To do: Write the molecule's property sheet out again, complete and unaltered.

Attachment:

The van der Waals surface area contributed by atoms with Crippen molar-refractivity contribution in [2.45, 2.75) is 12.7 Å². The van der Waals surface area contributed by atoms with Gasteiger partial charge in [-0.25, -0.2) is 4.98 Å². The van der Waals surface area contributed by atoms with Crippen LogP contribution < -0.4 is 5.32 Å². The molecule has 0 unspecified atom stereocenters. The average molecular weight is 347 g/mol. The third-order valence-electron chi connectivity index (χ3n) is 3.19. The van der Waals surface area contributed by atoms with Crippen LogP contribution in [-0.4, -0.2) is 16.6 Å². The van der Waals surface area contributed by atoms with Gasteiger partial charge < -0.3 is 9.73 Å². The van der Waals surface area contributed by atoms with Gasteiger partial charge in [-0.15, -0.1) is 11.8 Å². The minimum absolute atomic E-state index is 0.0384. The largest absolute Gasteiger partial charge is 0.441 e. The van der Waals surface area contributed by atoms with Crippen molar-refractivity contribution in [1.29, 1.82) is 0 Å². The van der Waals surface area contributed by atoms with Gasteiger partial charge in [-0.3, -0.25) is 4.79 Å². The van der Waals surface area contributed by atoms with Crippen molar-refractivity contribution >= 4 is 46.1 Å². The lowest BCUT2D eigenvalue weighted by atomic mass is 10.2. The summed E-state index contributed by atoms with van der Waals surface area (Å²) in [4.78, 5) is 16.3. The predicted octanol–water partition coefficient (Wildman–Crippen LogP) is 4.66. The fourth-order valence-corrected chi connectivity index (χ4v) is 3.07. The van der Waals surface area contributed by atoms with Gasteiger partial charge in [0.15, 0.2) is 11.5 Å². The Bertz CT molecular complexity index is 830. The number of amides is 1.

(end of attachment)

The van der Waals surface area contributed by atoms with Crippen molar-refractivity contribution in [2.45, 2.75) is 12.7 Å². The van der Waals surface area contributed by atoms with Gasteiger partial charge in [-0.25, -0.2) is 4.98 Å². The van der Waals surface area contributed by atoms with Crippen LogP contribution < -0.4 is 5.32 Å². The molecule has 0 unspecified atom stereocenters. The average molecular weight is 347 g/mol. The third-order valence-electron chi connectivity index (χ3n) is 3.19. The van der Waals surface area contributed by atoms with Crippen LogP contribution in [-0.4, -0.2) is 16.6 Å². The van der Waals surface area contributed by atoms with Gasteiger partial charge < -0.3 is 9.73 Å². The van der Waals surface area contributed by atoms with Gasteiger partial charge in [-0.15, -0.1) is 11.8 Å². The minimum absolute atomic E-state index is 0.0384. The largest absolute Gasteiger partial charge is 0.441 e. The van der Waals surface area contributed by atoms with Crippen molar-refractivity contribution in [1.29, 1.82) is 0 Å². The van der Waals surface area contributed by atoms with Gasteiger partial charge in [-0.3, -0.25) is 4.79 Å². The van der Waals surface area contributed by atoms with Crippen molar-refractivity contribution >= 4 is 46.1 Å². The lowest BCUT2D eigenvalue weighted by atomic mass is 10.2. The summed E-state index contributed by atoms with van der Waals surface area (Å²) in [4.78, 5) is 16.3. The predicted octanol–water partition coefficient (Wildman–Crippen LogP) is 4.66. The fourth-order valence-corrected chi connectivity index (χ4v) is 3.07. The van der Waals surface area contributed by atoms with Gasteiger partial charge in [0.15, 0.2) is 11.5 Å². The Bertz CT molecular complexity index is 830. The number of amides is 1.